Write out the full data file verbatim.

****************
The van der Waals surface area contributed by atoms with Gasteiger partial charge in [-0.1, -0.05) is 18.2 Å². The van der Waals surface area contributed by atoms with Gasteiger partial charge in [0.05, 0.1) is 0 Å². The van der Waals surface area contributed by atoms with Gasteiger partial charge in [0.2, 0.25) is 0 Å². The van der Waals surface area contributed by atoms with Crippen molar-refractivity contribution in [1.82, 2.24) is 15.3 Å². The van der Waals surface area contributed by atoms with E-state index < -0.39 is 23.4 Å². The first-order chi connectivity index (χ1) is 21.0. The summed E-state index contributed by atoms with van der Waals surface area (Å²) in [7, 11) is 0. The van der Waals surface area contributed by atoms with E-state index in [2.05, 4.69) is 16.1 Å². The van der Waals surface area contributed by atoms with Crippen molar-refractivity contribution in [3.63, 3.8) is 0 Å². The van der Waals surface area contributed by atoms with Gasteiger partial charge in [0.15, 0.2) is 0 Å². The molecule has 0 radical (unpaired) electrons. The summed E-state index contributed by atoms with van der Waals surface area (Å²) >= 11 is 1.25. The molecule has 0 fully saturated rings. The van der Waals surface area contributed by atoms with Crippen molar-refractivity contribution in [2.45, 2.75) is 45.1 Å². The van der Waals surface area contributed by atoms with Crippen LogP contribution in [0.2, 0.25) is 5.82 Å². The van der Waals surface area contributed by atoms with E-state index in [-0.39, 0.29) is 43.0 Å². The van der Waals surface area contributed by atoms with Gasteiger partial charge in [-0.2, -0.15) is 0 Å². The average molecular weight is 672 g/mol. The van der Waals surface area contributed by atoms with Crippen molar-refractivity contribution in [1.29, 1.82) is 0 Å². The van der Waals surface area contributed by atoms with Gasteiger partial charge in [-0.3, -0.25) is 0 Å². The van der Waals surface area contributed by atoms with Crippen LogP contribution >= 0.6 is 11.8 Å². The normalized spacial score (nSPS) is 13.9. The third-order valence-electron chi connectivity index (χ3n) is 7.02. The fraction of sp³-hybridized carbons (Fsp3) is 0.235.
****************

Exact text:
The van der Waals surface area contributed by atoms with Gasteiger partial charge in [-0.1, -0.05) is 18.2 Å². The van der Waals surface area contributed by atoms with Gasteiger partial charge in [0.05, 0.1) is 0 Å². The van der Waals surface area contributed by atoms with Gasteiger partial charge in [0.2, 0.25) is 0 Å². The van der Waals surface area contributed by atoms with Crippen molar-refractivity contribution in [1.82, 2.24) is 15.3 Å². The van der Waals surface area contributed by atoms with E-state index < -0.39 is 23.4 Å². The first-order chi connectivity index (χ1) is 21.0. The summed E-state index contributed by atoms with van der Waals surface area (Å²) in [7, 11) is 0. The van der Waals surface area contributed by atoms with E-state index in [2.05, 4.69) is 16.1 Å². The van der Waals surface area contributed by atoms with Crippen molar-refractivity contribution in [3.63, 3.8) is 0 Å². The van der Waals surface area contributed by atoms with Gasteiger partial charge in [0.15, 0.2) is 0 Å². The molecule has 0 radical (unpaired) electrons. The summed E-state index contributed by atoms with van der Waals surface area (Å²) >= 11 is 1.25. The molecule has 0 fully saturated rings. The van der Waals surface area contributed by atoms with Crippen molar-refractivity contribution in [2.45, 2.75) is 45.1 Å². The van der Waals surface area contributed by atoms with Crippen LogP contribution in [0.2, 0.25) is 5.82 Å². The van der Waals surface area contributed by atoms with E-state index in [-0.39, 0.29) is 43.0 Å². The van der Waals surface area contributed by atoms with Gasteiger partial charge in [-0.2, -0.15) is 0 Å². The average molecular weight is 672 g/mol. The van der Waals surface area contributed by atoms with Crippen molar-refractivity contribution in [1.29, 1.82) is 0 Å². The van der Waals surface area contributed by atoms with Gasteiger partial charge in [-0.3, -0.25) is 0 Å². The van der Waals surface area contributed by atoms with Crippen LogP contribution >= 0.6 is 11.8 Å². The normalized spacial score (nSPS) is 13.9. The third-order valence-electron chi connectivity index (χ3n) is 7.02. The fraction of sp³-hybridized carbons (Fsp3) is 0.235.